However, in the Public Lands Commissioner race, the final two candidates facing off will be Republican Steve Mclaughlin and Democrat Hilary Franz (Futurewise). This was another crowded field that was winnowed by the primary results. Steve McLaughlin was predicted to come through the primary as the only Republican in the race, and the real primary battle was between the five Democrats in the race. Hilary Franz is a recently resigned executive director of Futurewise, an extremist organization that has existed to inflict maximum harm on the rural and suburban residents of Washington State since the organization’s creation. She represents a philosophy of managing forests for maximum combustion.
In order for Hilary Franz to prevail in the primary against a crowded field, she had to crush the previous Futurewise darling, Karen Porterfield, who had been in the race since February. Additionally, Hilary had to beat Dave Upthegrove, who was a former state legislator from the 33rd District. He had recently been elected to the King County Council. For some reason, Upthegrove decided to avoid most of the candidate debates and seemed to be throwing a hail-mary pass for this job. Despite his last name, it wasn’t clear what he knew about forestry or public land management. Mary Verner from Spokane was the more reasonable and knowledgeable sounding of the Democratic candidates for this position. Mary was a former City of Spokane Mayor and actually had some education in forestry but despite the support she had from tribes, was not able to break out of the Democratic wolfpack. Rounding out the field were Libertarian Steven Nielson from Pierce County who almost received a respectable 5%, and Democrat John Stillings who was a silver medalist in the 1984 Olympics as a coxswain for the American four man rowing team.
Hilary Franz will get a lot of Seattle extremist money to back her campaign. The war on the rural areas of Washington has been led by Hilary in her position at Futurewise (known as “Future Lies” to rural residents and property owners of Washington State), and she is likely to continue this war from the office of Public Lands Commissioner. Steve Mclaughlin actually spent his time delivering relief supplies and helping respond to the recent fires in Eastern Washington. Hilary wrote about Global Warming and fundraised for more extremist rules. Steve Mclaughlin has managed forests before and lives in one today. While Hilary lives on Bainbridge Island, she wants everyone else to live in a concrete jungle preferably high-rise apartments in Seattle. She is certain she knows what is best for rural forestry.
Proper forest management versus management for maximum combustion. The contrast in goals, objectives, and philosophy is stark in this race. We are fortunate to have clear contrasts in our political options.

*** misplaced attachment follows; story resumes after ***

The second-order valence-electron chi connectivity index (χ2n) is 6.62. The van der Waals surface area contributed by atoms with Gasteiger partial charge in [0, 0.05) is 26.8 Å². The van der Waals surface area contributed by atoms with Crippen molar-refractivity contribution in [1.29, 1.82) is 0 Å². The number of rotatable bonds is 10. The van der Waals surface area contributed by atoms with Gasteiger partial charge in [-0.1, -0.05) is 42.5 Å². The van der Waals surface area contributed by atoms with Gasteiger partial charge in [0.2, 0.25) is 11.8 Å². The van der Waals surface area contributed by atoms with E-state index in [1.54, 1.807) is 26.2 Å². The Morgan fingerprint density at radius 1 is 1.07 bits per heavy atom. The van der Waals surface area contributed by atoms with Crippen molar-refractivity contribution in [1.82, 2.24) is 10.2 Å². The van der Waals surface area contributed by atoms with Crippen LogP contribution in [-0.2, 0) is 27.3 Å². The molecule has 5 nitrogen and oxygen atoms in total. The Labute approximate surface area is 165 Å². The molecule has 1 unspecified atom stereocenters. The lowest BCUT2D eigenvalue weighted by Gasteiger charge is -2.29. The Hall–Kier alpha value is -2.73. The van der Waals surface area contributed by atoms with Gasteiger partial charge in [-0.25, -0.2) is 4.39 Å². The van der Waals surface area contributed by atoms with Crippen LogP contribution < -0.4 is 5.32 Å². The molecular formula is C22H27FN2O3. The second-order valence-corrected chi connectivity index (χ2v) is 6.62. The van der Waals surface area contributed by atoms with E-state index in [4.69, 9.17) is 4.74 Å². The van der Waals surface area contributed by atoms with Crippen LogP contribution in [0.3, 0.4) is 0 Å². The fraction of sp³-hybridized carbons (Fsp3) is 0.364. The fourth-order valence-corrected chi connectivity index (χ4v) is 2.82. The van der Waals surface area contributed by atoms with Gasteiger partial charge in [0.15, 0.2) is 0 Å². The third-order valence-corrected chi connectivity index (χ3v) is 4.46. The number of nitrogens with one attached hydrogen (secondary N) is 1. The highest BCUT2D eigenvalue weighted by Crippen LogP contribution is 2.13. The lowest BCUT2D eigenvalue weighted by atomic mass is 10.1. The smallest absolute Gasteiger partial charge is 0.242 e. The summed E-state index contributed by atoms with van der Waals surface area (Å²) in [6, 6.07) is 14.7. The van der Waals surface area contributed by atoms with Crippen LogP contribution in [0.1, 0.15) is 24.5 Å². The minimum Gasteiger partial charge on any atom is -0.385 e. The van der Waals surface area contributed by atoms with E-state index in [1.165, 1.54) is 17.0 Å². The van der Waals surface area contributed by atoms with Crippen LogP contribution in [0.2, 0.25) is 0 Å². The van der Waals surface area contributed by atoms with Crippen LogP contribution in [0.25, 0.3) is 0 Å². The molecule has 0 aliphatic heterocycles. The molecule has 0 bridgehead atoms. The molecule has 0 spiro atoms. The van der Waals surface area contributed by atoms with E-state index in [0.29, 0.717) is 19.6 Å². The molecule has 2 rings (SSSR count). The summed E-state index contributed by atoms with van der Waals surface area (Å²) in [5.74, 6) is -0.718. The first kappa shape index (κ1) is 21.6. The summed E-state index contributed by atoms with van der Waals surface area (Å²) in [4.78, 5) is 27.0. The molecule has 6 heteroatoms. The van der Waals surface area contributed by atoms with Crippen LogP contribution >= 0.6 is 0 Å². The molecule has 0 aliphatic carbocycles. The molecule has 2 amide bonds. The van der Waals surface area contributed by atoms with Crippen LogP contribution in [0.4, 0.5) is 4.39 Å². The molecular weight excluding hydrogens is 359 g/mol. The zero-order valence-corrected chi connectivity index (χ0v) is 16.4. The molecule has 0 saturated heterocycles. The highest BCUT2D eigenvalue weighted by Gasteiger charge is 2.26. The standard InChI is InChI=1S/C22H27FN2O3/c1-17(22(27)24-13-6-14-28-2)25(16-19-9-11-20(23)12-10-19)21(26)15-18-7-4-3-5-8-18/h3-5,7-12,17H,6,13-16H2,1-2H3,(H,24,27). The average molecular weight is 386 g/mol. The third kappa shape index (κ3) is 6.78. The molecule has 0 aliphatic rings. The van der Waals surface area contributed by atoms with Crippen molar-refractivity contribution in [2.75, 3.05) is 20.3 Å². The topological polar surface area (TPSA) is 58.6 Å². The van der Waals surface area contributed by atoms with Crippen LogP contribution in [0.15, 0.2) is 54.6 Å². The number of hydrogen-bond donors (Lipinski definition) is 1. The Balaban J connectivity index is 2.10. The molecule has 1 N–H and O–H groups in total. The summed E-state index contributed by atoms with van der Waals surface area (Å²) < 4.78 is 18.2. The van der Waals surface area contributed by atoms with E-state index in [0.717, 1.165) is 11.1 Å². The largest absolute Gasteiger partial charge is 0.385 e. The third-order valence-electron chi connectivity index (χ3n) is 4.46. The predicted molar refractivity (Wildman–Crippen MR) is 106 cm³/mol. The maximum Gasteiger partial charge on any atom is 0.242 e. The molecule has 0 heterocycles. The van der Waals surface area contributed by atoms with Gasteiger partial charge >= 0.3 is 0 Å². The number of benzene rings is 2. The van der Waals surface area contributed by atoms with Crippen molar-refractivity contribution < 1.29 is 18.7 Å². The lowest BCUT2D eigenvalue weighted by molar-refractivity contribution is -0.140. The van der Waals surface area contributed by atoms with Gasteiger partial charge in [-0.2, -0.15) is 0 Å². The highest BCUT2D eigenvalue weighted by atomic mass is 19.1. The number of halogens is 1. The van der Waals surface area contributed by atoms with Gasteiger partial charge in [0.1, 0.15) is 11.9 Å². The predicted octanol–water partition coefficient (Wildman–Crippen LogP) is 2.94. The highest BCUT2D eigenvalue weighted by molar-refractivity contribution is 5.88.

Why couldn’t the Republicans field a decent option in the Attorney General’s race?
Bob Ferguson looks ready to sail to an easy victory for Attorney General in November. With the Republicans unable to even field a candidate for this office, it was up to the Libertarian Party to do the heavy lifting, and their candidate was unable to break 30% in the primary. This bodes poorly for him in November, and it means that the poor job Ferguson has been doing in the past gets to continue into the future.
It isn’t fun or easy to run a real campaign for statewide office. It is difficult to recruit serious people who will take the time and expend the energy to run for these positions. This is particularly true for the down ticket statewide races like AG where a capable campaigner incumbent resides. However, if a party is going to be serious, there should be some effort to recruit people for these positions. Failing to even provide options for the voters is worse than nothing. It is nothing.
Governor – the inevitable two face off – Inslee fumbles toward November
It comes as no surprise that incumbent Democrat Governor Jay Inslee and Republican challenger Bill Bryant will be facing off in November. It is certain that Bryant would have liked to see stronger numbers in the primary, but the fact that Inslee couldn’t break 50% as an incumbent at this stage is not exactly a sign of dominating
political strength. As the Inslee administration careens from one incompetent scandal to the next in a listless effort to get past November, it is likely that Democrat King County Executive Dow Constantine is regretting not putting his hat in the ring this year.
Tomorrow, we will review some interesting state legislative races and also review some local race results from around Washington State.
Our Constitution begins with the phrase “we the people.” It was the founder’s intent that government be created by the people, to serve the people. It wasn’t their intention for the people to serve the government. It was always intended that government which failed to serve the people should be “altered or abolished.” Until we return to the founder’s intent, we remain We the Governed…
More articles for background and additional reference: